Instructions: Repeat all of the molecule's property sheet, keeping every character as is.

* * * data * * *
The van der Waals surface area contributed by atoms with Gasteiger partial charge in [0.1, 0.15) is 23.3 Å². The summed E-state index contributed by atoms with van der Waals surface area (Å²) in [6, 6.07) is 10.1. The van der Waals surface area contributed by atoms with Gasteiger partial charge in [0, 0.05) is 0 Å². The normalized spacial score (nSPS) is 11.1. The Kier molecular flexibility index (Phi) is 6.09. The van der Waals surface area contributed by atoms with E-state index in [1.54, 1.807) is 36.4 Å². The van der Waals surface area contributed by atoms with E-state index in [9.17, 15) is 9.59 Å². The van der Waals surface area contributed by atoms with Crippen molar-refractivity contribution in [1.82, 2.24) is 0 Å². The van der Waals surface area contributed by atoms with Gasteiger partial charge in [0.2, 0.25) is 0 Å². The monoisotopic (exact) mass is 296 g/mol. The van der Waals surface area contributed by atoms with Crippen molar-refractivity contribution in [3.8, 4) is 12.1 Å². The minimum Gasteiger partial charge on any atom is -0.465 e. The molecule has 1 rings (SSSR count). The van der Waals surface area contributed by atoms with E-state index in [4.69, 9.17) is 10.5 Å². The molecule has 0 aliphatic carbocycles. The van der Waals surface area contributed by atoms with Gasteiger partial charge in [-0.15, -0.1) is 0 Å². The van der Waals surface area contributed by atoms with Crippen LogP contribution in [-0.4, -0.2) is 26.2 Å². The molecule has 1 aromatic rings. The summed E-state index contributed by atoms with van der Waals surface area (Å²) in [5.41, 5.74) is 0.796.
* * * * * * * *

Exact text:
The van der Waals surface area contributed by atoms with Gasteiger partial charge in [0.1, 0.15) is 23.3 Å². The summed E-state index contributed by atoms with van der Waals surface area (Å²) in [6, 6.07) is 10.1. The van der Waals surface area contributed by atoms with Gasteiger partial charge in [0, 0.05) is 0 Å². The normalized spacial score (nSPS) is 11.1. The Kier molecular flexibility index (Phi) is 6.09. The van der Waals surface area contributed by atoms with E-state index in [1.54, 1.807) is 36.4 Å². The van der Waals surface area contributed by atoms with E-state index in [9.17, 15) is 9.59 Å². The van der Waals surface area contributed by atoms with Crippen molar-refractivity contribution in [1.82, 2.24) is 0 Å². The van der Waals surface area contributed by atoms with Gasteiger partial charge in [0.2, 0.25) is 0 Å². The monoisotopic (exact) mass is 296 g/mol. The van der Waals surface area contributed by atoms with Crippen molar-refractivity contribution in [3.8, 4) is 12.1 Å². The minimum Gasteiger partial charge on any atom is -0.465 e. The molecule has 1 rings (SSSR count). The van der Waals surface area contributed by atoms with E-state index in [4.69, 9.17) is 10.5 Å². The molecule has 0 aliphatic carbocycles. The van der Waals surface area contributed by atoms with Gasteiger partial charge in [-0.15, -0.1) is 0 Å². The van der Waals surface area contributed by atoms with Crippen LogP contribution in [-0.4, -0.2) is 26.2 Å². The molecule has 1 aromatic rings. The summed E-state index contributed by atoms with van der Waals surface area (Å²) in [5.41, 5.74) is 0.796.